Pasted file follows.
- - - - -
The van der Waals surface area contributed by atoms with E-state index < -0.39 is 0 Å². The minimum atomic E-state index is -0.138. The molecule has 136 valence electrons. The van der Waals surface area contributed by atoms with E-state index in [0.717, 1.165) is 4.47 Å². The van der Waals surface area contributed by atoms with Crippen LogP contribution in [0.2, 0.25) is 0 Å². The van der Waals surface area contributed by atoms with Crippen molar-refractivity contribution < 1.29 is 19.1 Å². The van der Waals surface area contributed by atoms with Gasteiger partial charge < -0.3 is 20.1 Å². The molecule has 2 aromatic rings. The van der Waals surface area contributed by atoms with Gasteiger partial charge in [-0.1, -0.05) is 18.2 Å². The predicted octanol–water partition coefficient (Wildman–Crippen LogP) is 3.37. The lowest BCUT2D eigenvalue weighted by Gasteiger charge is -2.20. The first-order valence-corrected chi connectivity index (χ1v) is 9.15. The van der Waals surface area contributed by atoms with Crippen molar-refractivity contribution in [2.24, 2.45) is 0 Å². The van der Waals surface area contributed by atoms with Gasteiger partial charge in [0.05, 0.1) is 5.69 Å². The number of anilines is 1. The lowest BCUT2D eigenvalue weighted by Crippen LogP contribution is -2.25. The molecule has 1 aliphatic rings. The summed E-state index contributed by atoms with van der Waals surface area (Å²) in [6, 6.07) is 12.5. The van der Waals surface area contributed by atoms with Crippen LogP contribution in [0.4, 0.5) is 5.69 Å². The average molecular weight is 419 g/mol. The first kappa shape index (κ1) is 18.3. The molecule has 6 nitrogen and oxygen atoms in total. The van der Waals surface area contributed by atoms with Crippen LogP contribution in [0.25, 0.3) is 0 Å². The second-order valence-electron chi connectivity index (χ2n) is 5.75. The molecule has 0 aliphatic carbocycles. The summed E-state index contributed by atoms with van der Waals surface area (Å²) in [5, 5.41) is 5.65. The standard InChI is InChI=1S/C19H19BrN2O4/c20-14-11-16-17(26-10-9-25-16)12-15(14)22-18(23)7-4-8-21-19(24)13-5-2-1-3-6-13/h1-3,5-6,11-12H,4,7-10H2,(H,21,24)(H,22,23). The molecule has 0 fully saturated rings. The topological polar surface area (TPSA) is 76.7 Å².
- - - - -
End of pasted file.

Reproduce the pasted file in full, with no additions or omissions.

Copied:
The van der Waals surface area contributed by atoms with E-state index < -0.39 is 0 Å². The minimum atomic E-state index is -0.138. The molecule has 136 valence electrons. The van der Waals surface area contributed by atoms with E-state index in [0.717, 1.165) is 4.47 Å². The van der Waals surface area contributed by atoms with Crippen LogP contribution in [0.2, 0.25) is 0 Å². The van der Waals surface area contributed by atoms with Crippen molar-refractivity contribution < 1.29 is 19.1 Å². The van der Waals surface area contributed by atoms with Gasteiger partial charge < -0.3 is 20.1 Å². The molecule has 2 aromatic rings. The van der Waals surface area contributed by atoms with Gasteiger partial charge in [-0.1, -0.05) is 18.2 Å². The predicted octanol–water partition coefficient (Wildman–Crippen LogP) is 3.37. The lowest BCUT2D eigenvalue weighted by Gasteiger charge is -2.20. The first-order valence-corrected chi connectivity index (χ1v) is 9.15. The van der Waals surface area contributed by atoms with Crippen molar-refractivity contribution in [2.24, 2.45) is 0 Å². The van der Waals surface area contributed by atoms with Gasteiger partial charge in [0.05, 0.1) is 5.69 Å². The number of anilines is 1. The lowest BCUT2D eigenvalue weighted by Crippen LogP contribution is -2.25. The molecule has 1 aliphatic rings. The summed E-state index contributed by atoms with van der Waals surface area (Å²) in [6, 6.07) is 12.5. The van der Waals surface area contributed by atoms with Crippen LogP contribution in [0.4, 0.5) is 5.69 Å². The average molecular weight is 419 g/mol. The first kappa shape index (κ1) is 18.3. The molecule has 6 nitrogen and oxygen atoms in total. The van der Waals surface area contributed by atoms with Crippen LogP contribution in [0.25, 0.3) is 0 Å². The second-order valence-electron chi connectivity index (χ2n) is 5.75. The molecule has 0 aliphatic carbocycles. The summed E-state index contributed by atoms with van der Waals surface area (Å²) in [5, 5.41) is 5.65. The standard InChI is InChI=1S/C19H19BrN2O4/c20-14-11-16-17(26-10-9-25-16)12-15(14)22-18(23)7-4-8-21-19(24)13-5-2-1-3-6-13/h1-3,5-6,11-12H,4,7-10H2,(H,21,24)(H,22,23). The molecule has 0 fully saturated rings. The topological polar surface area (TPSA) is 76.7 Å².